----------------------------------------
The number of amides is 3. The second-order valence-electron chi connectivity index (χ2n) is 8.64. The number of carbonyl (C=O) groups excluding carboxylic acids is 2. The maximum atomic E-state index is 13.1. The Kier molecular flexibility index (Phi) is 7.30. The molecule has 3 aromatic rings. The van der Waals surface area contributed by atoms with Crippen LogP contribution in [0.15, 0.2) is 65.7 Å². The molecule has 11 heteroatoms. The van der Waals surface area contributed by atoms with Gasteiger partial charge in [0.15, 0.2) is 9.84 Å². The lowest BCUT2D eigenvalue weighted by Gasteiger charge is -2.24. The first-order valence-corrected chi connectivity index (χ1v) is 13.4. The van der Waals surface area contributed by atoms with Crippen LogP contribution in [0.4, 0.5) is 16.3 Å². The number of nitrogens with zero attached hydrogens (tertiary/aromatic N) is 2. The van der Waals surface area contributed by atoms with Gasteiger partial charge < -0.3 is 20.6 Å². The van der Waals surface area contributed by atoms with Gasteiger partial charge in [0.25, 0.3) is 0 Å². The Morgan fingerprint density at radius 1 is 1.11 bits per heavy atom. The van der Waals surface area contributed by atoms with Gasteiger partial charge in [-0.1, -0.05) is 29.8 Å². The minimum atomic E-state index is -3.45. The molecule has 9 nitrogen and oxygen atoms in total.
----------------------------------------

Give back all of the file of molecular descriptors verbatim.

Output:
The number of amides is 3. The second-order valence-electron chi connectivity index (χ2n) is 8.64. The number of carbonyl (C=O) groups excluding carboxylic acids is 2. The maximum atomic E-state index is 13.1. The Kier molecular flexibility index (Phi) is 7.30. The molecule has 3 aromatic rings. The van der Waals surface area contributed by atoms with Crippen LogP contribution in [0.15, 0.2) is 65.7 Å². The molecule has 11 heteroatoms. The van der Waals surface area contributed by atoms with Gasteiger partial charge in [0.15, 0.2) is 9.84 Å². The lowest BCUT2D eigenvalue weighted by Gasteiger charge is -2.24. The first-order valence-corrected chi connectivity index (χ1v) is 13.4. The van der Waals surface area contributed by atoms with Crippen LogP contribution in [0.4, 0.5) is 16.3 Å². The number of nitrogens with zero attached hydrogens (tertiary/aromatic N) is 2. The van der Waals surface area contributed by atoms with Gasteiger partial charge < -0.3 is 20.6 Å². The van der Waals surface area contributed by atoms with Gasteiger partial charge in [0.25, 0.3) is 0 Å². The Morgan fingerprint density at radius 1 is 1.11 bits per heavy atom. The van der Waals surface area contributed by atoms with Gasteiger partial charge in [-0.1, -0.05) is 29.8 Å². The minimum atomic E-state index is -3.45. The molecule has 9 nitrogen and oxygen atoms in total.